I’ve seen plenty of bottle episodes in television, but not a lot of bottle movies. Enter Pontypool, a horror film out of Canada from 2008. In this movie, some type of outbreak is ravaging the town of Pontypool, Ontario in the middle of a raging snowstorm. The infected are murderous, making them zombie-like. They shuffle around and infect others, but they’re not after a meal, making these poor people more new-wave infected not-zombies than the traditional Romero undead. Anyway, that is what is going on in the town of Pontypool, but a viewer sees barely any of this, as the movie takes place almost entirely within the confines of a darkened radio studio.
Directed by Bruce McDonald from a screenplay by Tony Burgess (adapting his own novel), Pontypool follows Grant Mazzy (Stephen McHattie), a former radio shock jock who has been reduced to the role of news reader in the Canadian sticks. On his way to work one morning, Grant has a bizarre encounter on the road. A young woman bangs on the window of his car, spouting gibberish. Somewhere in the dark beyond her, an unseen person echoes Grant’s queries to the woman before she fades off into the darkness. Grant, for his part, continues on to his job.
As the morning wears on, Grant, his producer Sydney Briar (Lisa Houle), and the engineer, Laurel-Ann (Georgina Reilly), continue to receive increasingly bizarre and shocking reports from outside the confines of the studio. It sounds like the shit is really hitting the fan in Pontypool, but it isn’t until well on in the film that the bad stuff begins invading the studio. It’s frustrating, because it sounds as if a hell of a movie is happening out there. I don’t know how events unfolded in the original source material, but in the movie, almost all the events of significance feel like hearsay. I can’t help but feel that, no matter how well this movie is made, I care more about what is happening outside the studio than what is happening inside.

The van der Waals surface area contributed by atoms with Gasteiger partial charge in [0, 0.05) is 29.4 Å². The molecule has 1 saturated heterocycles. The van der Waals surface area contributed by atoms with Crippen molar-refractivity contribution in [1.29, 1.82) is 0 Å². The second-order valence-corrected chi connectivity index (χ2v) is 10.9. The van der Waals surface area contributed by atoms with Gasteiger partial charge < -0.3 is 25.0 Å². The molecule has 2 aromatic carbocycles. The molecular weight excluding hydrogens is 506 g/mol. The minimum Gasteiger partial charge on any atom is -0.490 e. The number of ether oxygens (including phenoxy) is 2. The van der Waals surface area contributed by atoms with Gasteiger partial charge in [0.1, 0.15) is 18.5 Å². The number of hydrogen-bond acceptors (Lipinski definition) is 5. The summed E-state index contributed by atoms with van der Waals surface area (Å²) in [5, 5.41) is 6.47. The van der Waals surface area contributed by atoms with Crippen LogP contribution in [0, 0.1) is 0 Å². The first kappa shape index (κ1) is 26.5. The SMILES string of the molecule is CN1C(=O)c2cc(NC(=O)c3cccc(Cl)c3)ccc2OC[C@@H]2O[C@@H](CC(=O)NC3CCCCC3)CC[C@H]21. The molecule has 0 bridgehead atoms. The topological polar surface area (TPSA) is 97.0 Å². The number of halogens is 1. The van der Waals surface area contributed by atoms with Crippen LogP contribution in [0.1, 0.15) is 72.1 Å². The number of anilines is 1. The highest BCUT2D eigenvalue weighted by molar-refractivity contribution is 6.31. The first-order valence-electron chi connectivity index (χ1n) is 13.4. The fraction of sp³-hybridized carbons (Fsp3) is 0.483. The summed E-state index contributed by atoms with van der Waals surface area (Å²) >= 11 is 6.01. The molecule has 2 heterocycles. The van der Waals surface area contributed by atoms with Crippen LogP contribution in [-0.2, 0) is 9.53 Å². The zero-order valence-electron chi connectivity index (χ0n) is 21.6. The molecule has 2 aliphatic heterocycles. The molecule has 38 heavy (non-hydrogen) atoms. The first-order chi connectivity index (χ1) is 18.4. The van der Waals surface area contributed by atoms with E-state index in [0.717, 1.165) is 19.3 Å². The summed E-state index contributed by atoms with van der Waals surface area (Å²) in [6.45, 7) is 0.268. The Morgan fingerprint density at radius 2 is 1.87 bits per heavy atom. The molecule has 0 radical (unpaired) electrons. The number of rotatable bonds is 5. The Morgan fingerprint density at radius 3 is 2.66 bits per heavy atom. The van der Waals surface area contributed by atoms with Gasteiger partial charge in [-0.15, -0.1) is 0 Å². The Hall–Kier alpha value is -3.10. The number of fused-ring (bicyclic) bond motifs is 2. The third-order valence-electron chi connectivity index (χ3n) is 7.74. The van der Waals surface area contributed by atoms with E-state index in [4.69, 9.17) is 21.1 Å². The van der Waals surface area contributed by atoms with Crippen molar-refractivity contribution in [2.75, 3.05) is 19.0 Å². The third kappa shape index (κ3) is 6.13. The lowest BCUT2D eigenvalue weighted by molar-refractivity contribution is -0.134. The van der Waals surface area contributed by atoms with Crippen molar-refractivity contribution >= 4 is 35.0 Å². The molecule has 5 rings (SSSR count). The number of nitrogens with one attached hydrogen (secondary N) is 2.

What is happening out there? Well, the source of the infection plaguing the townsfolk is one of the more unique and creative zombie plagues I’ve seen in film. Some words in the English language have become infected. Speaking those words out loud, and then those words being understood by the listener, transfers the infection, leading the infected to seek out other people and, in turn, give them the infected words. Why this transfer requires violence is never adequately explained, but come on, WORDS are infected. That is pretty far out.
If the novel took place in a single location with all this chaos occurring outside, that’s one thing. The written word is far better at sustaining action at a distance because there is prose to fall back on. But all those neat words between dialogue in a novel are all gone in a movie. Pontypool is a tight production and it is also well-acted. But the disconnect between the viewer and events is a bit too extreme.